Wix offers simple, monthly pricing so that you always know exactly how much you’ll pay. With WordPress, things are a little trickier. As to which is cheaper, though, there’s no right answer. In general, a WordPress site will probably be cheaper in the long term, though (because of Wix’s flat monthly billing).
Wix has two sets of monthly plans, depending on whether or not you’re planning to have an eCommerce store. Here’s the pricing for regular Wix sites:
Wix regular website pricing
And here’s the pricing for Wix eCommerce stores:
Wix eCommerce website pricing
There’s also a free Wix plan, but you can’t use your own domain names and it displays Wix ads.
With WordPress, there are only two unavoidable fixed costs:
Hosting – cheap shared hosting can be as little as $50 per year, while quality managed WordPress hosts usually run at least ~$30 per month.
Domain name – typically $10 per year.
Beyond that, you might also want to purchase some premium themes and/or plugins. These are not necessary to run a WordPress site, but often have better functionality, support, and/or designs.
Is One or the Other Better for SEO?
This is a very controversial topic with many, as some will argue that Wix is better for SEO, while others that WordPress is. However, if we strip both of them back, neither of them are that different when it comes to the fundamentals of on-page SEO. Both include the following:
Ability to change page titles, meta descriptions, and H1-H6 tags
Sitemaps can be generated for faster and easier crawling
You can add alt tags to images on both platforms
Friendly and short URLs are standard
You can connect to Google Search Console, Bing Webmaster Tools, Google Analytics, etc.
As far as off-page SEO goes, a backlink or social signal doesn’t really care what type of platform you are on. The one area that we would say that WordPress does excel in this area is the ability to have more control over both the speed of your site and advanced options for indexing/crawling/blocking. These can directly impact SEO and rankings.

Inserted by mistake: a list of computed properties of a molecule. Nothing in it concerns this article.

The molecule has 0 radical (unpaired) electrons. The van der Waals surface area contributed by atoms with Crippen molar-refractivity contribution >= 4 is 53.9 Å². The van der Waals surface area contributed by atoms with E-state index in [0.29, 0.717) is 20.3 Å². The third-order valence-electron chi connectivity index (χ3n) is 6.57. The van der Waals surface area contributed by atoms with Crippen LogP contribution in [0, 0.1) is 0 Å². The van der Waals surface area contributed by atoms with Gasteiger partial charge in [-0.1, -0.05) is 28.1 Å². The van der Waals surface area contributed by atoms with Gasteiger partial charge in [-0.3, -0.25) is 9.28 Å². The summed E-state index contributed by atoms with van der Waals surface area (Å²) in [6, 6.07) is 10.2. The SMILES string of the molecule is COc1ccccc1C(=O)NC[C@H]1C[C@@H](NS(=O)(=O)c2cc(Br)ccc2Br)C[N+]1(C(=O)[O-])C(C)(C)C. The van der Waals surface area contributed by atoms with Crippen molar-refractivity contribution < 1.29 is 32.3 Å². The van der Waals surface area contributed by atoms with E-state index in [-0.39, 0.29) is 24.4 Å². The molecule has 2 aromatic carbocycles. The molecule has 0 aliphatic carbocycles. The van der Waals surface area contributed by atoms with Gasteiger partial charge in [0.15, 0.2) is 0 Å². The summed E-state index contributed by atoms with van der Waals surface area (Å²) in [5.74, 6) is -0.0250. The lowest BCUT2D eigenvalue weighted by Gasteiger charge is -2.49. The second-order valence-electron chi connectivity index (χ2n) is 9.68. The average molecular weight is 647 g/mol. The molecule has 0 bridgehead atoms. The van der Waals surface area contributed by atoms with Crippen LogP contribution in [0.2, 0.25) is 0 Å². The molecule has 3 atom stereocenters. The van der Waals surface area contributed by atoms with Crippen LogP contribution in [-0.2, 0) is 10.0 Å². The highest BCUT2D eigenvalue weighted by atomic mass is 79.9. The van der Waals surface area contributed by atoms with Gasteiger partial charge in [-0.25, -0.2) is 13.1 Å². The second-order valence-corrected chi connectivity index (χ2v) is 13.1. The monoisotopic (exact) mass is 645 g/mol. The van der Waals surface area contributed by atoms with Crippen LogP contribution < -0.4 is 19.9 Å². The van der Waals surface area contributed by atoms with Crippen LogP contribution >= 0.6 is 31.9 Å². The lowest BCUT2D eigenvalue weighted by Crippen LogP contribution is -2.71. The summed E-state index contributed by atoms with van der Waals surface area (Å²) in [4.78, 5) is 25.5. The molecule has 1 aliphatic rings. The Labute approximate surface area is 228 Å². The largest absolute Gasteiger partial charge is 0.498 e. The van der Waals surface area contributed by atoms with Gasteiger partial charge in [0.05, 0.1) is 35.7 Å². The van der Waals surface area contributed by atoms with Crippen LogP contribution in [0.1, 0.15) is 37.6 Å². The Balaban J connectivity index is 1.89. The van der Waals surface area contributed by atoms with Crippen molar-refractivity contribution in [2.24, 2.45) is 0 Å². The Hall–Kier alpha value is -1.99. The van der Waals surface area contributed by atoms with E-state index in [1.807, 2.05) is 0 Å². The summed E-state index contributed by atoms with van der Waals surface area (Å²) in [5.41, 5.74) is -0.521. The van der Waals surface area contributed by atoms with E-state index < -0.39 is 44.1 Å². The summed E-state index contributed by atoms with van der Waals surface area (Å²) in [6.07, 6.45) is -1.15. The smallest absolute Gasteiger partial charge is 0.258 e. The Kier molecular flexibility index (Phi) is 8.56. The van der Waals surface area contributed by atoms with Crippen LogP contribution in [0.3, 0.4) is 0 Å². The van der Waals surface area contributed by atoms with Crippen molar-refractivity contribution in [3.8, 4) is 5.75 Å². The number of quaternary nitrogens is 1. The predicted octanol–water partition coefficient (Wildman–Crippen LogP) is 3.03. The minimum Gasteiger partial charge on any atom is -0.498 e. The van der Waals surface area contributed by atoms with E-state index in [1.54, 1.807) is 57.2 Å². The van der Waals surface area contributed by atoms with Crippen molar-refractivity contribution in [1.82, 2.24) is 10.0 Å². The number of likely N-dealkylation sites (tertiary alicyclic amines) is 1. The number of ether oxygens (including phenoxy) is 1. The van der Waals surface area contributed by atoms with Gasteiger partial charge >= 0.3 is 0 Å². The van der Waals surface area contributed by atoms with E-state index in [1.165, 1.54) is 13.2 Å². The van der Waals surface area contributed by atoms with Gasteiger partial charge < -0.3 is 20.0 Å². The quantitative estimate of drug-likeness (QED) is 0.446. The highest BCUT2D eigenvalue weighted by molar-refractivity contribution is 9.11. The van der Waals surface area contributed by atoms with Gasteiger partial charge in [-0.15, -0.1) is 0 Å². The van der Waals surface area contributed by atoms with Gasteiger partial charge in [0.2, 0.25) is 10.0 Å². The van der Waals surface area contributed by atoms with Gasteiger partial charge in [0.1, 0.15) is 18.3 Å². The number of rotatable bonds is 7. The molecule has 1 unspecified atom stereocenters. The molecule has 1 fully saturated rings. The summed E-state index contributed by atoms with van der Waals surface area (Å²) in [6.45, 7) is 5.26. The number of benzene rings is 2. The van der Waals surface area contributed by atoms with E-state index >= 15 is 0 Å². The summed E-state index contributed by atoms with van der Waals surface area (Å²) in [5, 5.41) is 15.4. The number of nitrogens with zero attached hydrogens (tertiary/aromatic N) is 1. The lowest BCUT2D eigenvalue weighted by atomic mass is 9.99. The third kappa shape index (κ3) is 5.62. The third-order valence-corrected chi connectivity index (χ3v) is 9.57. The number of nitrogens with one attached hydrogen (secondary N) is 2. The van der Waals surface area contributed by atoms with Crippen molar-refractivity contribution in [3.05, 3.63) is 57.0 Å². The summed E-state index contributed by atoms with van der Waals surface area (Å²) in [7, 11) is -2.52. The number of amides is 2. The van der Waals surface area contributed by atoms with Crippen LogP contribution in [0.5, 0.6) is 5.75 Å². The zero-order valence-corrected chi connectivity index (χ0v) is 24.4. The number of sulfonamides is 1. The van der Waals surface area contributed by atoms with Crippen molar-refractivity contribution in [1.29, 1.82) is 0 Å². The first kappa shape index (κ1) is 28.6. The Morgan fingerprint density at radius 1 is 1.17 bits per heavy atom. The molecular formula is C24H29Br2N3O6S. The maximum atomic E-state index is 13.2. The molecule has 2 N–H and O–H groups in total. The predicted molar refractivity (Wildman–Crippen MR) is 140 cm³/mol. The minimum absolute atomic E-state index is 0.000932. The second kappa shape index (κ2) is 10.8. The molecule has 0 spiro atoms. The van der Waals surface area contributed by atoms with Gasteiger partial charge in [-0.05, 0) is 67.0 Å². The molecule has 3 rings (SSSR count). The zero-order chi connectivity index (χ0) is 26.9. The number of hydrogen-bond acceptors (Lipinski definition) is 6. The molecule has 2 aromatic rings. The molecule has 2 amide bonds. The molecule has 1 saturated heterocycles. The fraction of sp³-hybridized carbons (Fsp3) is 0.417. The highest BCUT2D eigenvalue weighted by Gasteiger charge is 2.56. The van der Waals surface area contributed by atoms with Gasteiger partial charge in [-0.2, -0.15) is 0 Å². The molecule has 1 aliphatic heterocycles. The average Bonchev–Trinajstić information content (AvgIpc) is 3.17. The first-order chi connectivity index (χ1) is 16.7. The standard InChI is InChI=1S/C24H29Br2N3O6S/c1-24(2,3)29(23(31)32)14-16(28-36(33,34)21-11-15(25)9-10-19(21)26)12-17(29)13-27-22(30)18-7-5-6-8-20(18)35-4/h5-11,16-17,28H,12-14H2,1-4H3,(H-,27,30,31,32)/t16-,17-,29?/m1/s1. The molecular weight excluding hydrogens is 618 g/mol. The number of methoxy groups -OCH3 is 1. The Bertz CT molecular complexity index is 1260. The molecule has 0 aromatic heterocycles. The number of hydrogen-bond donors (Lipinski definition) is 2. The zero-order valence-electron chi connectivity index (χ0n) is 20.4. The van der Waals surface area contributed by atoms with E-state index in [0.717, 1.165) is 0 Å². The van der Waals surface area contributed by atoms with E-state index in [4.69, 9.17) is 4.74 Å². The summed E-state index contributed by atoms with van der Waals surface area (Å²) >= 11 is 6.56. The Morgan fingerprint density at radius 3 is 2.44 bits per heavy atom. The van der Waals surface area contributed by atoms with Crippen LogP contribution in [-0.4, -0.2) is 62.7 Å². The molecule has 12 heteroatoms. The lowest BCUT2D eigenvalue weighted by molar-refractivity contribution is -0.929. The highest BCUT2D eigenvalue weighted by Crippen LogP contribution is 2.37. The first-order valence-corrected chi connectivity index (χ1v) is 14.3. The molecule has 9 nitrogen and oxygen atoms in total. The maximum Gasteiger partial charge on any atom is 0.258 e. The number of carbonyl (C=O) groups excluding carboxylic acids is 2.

The important thing when it comes to SEO is really to focus not so much on the platform but rather on the quality of content you’re publishing, promotion on social media, and backlinks you’re building.
Wix vs WordPress: Which One Should You Choose?
Our recommendation here is going to feel fairly similar to the conclusion of our WordPress and Squarespace post (because Wix is similar to Squarespace in a number of ways).
If you just want an easy way to create a basic website and aren’t concerned with complete data ownership or the flexibility to customize your site, then Wix is probably a fine solution. Just remember – if you decide you want more flexibility later on down the road, it’s going to be a pain to migrate your site from Wix.
For most users, WordPress is probably the best solution, though. Here’s why:
While it’s not as beginner friendly, it’s still easy for most beginners to grasp, and the WordPress community keeps making it even easier.
You have much more flexibility when it comes to adding functionality to your website because of WordPress’ massive plugin ecosystem.
You’re always fully in control of your data and have complete control/ownership.
Now it’s over to you guys – given that this blog is primarily about WordPress, we have a good guess where you might fall on the Wix vs WordPress spectrum. But still, we’d love to hear your thoughts!
Brian is the Chief Marketing Officer at Kinsta. He focuses on everything from developing new online growth strategies, content creation, technical SEO, and outreach within the community. He has a huge passion for WordPress, has been using it for 8+ years, and even develops a couple premium plugins. Brian enjoys blogging, movies, and hiking. Connect with Brian on Twitter.
Kinsta is a premium hosting platform optimized specifically for WordPress, created by WordPress professionals.